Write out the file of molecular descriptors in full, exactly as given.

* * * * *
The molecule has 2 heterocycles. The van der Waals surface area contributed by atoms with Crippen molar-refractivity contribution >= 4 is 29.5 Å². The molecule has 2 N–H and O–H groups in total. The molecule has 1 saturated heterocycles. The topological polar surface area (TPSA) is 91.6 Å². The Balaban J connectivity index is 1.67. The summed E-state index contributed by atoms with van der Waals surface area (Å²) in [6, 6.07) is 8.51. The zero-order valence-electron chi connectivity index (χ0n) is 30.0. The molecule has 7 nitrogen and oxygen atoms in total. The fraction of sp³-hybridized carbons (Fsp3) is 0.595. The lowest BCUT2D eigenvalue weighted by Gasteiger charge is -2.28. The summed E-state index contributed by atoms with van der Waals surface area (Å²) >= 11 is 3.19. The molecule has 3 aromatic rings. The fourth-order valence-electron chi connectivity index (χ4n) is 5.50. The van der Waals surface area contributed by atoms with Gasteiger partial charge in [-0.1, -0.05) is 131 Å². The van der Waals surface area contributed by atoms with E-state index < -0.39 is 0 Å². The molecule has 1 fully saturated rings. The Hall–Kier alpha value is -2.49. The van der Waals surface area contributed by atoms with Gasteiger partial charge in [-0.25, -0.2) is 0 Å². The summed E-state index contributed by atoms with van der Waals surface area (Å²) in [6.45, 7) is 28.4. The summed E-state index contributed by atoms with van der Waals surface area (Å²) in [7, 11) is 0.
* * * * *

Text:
The molecule has 2 heterocycles. The van der Waals surface area contributed by atoms with Crippen molar-refractivity contribution >= 4 is 29.5 Å². The molecule has 2 N–H and O–H groups in total. The molecule has 1 saturated heterocycles. The topological polar surface area (TPSA) is 91.6 Å². The Balaban J connectivity index is 1.67. The summed E-state index contributed by atoms with van der Waals surface area (Å²) in [6, 6.07) is 8.51. The zero-order valence-electron chi connectivity index (χ0n) is 30.0. The molecule has 7 nitrogen and oxygen atoms in total. The fraction of sp³-hybridized carbons (Fsp3) is 0.595. The lowest BCUT2D eigenvalue weighted by Gasteiger charge is -2.28. The summed E-state index contributed by atoms with van der Waals surface area (Å²) >= 11 is 3.19. The molecule has 3 aromatic rings. The fourth-order valence-electron chi connectivity index (χ4n) is 5.50. The van der Waals surface area contributed by atoms with Gasteiger partial charge in [-0.1, -0.05) is 131 Å². The van der Waals surface area contributed by atoms with E-state index < -0.39 is 0 Å². The molecule has 1 fully saturated rings. The Hall–Kier alpha value is -2.49. The van der Waals surface area contributed by atoms with Gasteiger partial charge in [-0.25, -0.2) is 0 Å². The summed E-state index contributed by atoms with van der Waals surface area (Å²) in [6.45, 7) is 28.4. The summed E-state index contributed by atoms with van der Waals surface area (Å²) in [7, 11) is 0.